Optimized for Google's Jump virtual reality platform, the new GoPro Odyssey VR Camera Rig is ready to help you grab 360-degree 3D footage straight out of the box. To do so, it uses an array of 16 Hero4 Black cameras, each loaded with custom firmware and attached to a dedicated Array BacPac. They all arrive installed in a special capture rig, accompanied by a custom-built ruggedized Pelican case, 16 microSD cards, and all the cables and accessories you need to get started.
The Polaroids of old were popular not because they were great photographic tools, but because they were fun. The Polaroid Snap Instant Camera offers a similar feeling of casual spontaneity, updated for modern times. Each time you snap a photo, you can use the integrated ZINK printer to spit out a 2" x 3" print that you can share IRL, instantly. Of course, being a digital camera, it also stores the 10 megapixel shots on a Micro SD card, and gives you several different shooting modes, including color, black and white, a vintage Polaroid filtered, and "photo booth", which snaps six quick images in ten seconds.
Our phones are filled with apps that attempt to recreate the casual, random style of toy camera photos. Now you can get the real thing with the Holga Digital Camera. Using original Holga optics — and compatible with Holga lenses — this new digital camera gives you a low-fi shooting experience, with manual controls for aperture (f/2.8 or f/8.0), shutter (Blub or 1/60 sec), and image ratio (4:3 or 1:1). It comes in four colors, captures 8 megapixel shots, and supports Wi-Fi SD cards, so you don't even need a cord to post your artsy, heavily vignetted snaps to Instagram.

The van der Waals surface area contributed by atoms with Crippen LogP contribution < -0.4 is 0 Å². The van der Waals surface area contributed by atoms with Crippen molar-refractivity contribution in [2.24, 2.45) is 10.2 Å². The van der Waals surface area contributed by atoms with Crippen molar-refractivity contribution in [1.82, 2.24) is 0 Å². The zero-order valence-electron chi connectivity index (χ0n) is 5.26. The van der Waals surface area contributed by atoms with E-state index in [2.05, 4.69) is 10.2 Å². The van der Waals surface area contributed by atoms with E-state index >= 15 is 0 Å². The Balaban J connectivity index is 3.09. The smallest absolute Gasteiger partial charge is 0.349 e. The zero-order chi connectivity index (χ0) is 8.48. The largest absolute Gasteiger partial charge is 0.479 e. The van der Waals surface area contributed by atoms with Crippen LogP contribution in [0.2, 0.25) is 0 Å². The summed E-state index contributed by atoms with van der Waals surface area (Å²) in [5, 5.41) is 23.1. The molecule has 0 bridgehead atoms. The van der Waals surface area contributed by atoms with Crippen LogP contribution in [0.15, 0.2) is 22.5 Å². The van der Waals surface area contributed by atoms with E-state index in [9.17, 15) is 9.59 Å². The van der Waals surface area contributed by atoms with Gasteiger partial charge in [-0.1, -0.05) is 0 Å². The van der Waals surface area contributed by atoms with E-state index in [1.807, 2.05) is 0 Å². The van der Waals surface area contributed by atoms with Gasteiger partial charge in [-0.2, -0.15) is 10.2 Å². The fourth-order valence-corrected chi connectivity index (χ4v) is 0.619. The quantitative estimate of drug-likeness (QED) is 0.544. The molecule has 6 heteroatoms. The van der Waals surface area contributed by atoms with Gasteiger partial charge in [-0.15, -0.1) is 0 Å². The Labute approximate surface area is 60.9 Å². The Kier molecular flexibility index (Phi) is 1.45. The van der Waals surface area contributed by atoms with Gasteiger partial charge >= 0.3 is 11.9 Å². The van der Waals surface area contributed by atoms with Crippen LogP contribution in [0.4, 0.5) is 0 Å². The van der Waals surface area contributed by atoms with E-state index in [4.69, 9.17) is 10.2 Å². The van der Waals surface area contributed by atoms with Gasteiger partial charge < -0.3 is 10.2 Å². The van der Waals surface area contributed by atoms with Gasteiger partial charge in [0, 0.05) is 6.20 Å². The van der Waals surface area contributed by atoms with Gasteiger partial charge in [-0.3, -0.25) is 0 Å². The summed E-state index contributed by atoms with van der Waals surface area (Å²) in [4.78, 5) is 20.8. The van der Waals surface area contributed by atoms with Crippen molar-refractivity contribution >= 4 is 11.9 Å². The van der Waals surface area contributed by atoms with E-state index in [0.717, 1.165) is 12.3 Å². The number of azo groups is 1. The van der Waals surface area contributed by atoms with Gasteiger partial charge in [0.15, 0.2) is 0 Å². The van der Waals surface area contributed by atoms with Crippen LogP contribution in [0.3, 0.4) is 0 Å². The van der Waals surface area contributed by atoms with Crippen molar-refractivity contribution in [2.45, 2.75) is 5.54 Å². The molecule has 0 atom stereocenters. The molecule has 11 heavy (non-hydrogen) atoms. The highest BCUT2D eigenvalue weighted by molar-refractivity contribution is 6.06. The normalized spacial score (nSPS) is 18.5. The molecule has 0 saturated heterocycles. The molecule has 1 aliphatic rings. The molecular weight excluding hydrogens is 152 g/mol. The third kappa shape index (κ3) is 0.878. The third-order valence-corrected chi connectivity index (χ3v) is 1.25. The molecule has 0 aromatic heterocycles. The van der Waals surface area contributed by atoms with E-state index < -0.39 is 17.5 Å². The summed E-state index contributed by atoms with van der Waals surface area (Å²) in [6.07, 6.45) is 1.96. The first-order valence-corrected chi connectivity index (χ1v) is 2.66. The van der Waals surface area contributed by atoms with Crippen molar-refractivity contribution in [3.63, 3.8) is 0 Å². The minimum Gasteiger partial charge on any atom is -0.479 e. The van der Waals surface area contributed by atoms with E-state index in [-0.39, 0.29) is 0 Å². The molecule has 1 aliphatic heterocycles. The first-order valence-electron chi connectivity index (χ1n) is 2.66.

Classic looks meet the convenience of instant in the Lomo'Instant Montenegro Camera. Inspired by the picturesque Balkan country, it's clad in genuine black leather complemented by a silver finish, lending it a formality most instants lack. Like its stablemates, it uses readily-available Fujifilm Instax Mini film, and offers rock-solid reliability. It ships with three add-on lenses — fisheye, portrait, and close-up — to extend the built-in, 27mm wide-angle lens' capabilities, as well as several color gels and a "splitzer for even greater creative freedom.
Medium format quality meets 35mm-like versatility in the Leica S Type 007 Camera. Its 30x45mm Leica Max CMOS sensor is 50 percent larger than a typical full-frame 35mm-format sensor, delivering exceptionally detailed, low-noise 37.5 megapixel images, while still offering burst shooting of up to 3.5 frames per second and 4K video recording in Super 35 format. Other improvements over its predecessor include faster, more reliable autofocus, integrated GPS and Wi-Fi, a new transflective display on the top plate, and USB 3.0 for faster image transfers.